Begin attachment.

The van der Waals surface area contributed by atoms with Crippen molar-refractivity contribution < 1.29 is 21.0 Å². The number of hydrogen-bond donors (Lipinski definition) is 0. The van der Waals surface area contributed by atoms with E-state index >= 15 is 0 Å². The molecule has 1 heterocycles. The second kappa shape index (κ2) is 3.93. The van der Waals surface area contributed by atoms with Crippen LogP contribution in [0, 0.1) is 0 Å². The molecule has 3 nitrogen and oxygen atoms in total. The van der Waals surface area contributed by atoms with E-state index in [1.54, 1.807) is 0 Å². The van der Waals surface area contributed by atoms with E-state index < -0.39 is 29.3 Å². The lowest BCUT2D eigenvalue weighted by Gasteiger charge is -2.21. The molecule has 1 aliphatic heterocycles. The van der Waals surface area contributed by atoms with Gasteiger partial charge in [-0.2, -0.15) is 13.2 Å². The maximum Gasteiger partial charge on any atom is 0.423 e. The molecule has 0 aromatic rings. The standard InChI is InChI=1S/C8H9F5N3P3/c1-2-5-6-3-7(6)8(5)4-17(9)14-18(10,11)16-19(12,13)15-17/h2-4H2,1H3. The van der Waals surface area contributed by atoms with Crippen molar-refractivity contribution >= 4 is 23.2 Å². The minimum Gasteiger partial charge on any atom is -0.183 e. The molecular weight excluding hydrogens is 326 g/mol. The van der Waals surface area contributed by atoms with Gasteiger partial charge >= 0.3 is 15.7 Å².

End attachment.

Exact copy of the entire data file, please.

The van der Waals surface area contributed by atoms with Crippen molar-refractivity contribution < 1.29 is 21.0 Å². The number of hydrogen-bond donors (Lipinski definition) is 0. The van der Waals surface area contributed by atoms with E-state index >= 15 is 0 Å². The molecule has 1 heterocycles. The second kappa shape index (κ2) is 3.93. The van der Waals surface area contributed by atoms with Crippen LogP contribution in [0, 0.1) is 0 Å². The molecule has 3 nitrogen and oxygen atoms in total. The van der Waals surface area contributed by atoms with E-state index in [1.54, 1.807) is 0 Å². The van der Waals surface area contributed by atoms with E-state index < -0.39 is 29.3 Å². The lowest BCUT2D eigenvalue weighted by Gasteiger charge is -2.21. The molecule has 1 aliphatic heterocycles. The van der Waals surface area contributed by atoms with Gasteiger partial charge in [-0.2, -0.15) is 13.2 Å². The maximum Gasteiger partial charge on any atom is 0.423 e. The molecule has 0 aromatic rings. The standard InChI is InChI=1S/C8H9F5N3P3/c1-2-5-6-3-7(6)8(5)4-17(9)14-18(10,11)16-19(12,13)15-17/h2-4H2,1H3. The van der Waals surface area contributed by atoms with Crippen molar-refractivity contribution >= 4 is 23.2 Å². The minimum Gasteiger partial charge on any atom is -0.183 e. The molecular weight excluding hydrogens is 326 g/mol. The van der Waals surface area contributed by atoms with Gasteiger partial charge >= 0.3 is 15.7 Å².